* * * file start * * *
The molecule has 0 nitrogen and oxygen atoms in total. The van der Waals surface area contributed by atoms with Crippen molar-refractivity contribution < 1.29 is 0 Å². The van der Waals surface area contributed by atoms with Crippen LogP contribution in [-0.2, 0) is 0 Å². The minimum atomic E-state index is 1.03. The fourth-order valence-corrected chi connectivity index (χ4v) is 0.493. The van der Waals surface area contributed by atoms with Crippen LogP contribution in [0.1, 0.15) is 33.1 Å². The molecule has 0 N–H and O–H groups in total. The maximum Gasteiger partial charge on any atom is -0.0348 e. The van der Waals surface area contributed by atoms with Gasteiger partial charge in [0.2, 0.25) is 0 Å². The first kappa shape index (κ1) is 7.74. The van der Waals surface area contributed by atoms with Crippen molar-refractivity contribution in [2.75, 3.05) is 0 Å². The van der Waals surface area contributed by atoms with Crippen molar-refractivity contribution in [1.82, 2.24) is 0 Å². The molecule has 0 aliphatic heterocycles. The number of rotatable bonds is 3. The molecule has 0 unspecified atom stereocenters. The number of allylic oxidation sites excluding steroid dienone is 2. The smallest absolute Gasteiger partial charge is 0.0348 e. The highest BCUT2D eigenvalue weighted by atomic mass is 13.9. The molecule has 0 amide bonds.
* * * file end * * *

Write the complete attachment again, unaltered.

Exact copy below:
The molecule has 0 nitrogen and oxygen atoms in total. The van der Waals surface area contributed by atoms with Crippen molar-refractivity contribution < 1.29 is 0 Å². The van der Waals surface area contributed by atoms with Crippen LogP contribution in [-0.2, 0) is 0 Å². The minimum atomic E-state index is 1.03. The fourth-order valence-corrected chi connectivity index (χ4v) is 0.493. The van der Waals surface area contributed by atoms with Crippen LogP contribution in [0.1, 0.15) is 33.1 Å². The molecule has 0 N–H and O–H groups in total. The maximum Gasteiger partial charge on any atom is -0.0348 e. The van der Waals surface area contributed by atoms with Gasteiger partial charge in [0.2, 0.25) is 0 Å². The first kappa shape index (κ1) is 7.74. The van der Waals surface area contributed by atoms with Crippen molar-refractivity contribution in [2.75, 3.05) is 0 Å². The van der Waals surface area contributed by atoms with Crippen molar-refractivity contribution in [1.82, 2.24) is 0 Å². The molecule has 0 aliphatic heterocycles. The number of rotatable bonds is 3. The molecule has 0 unspecified atom stereocenters. The number of allylic oxidation sites excluding steroid dienone is 2. The smallest absolute Gasteiger partial charge is 0.0348 e. The highest BCUT2D eigenvalue weighted by atomic mass is 13.9. The molecule has 0 amide bonds.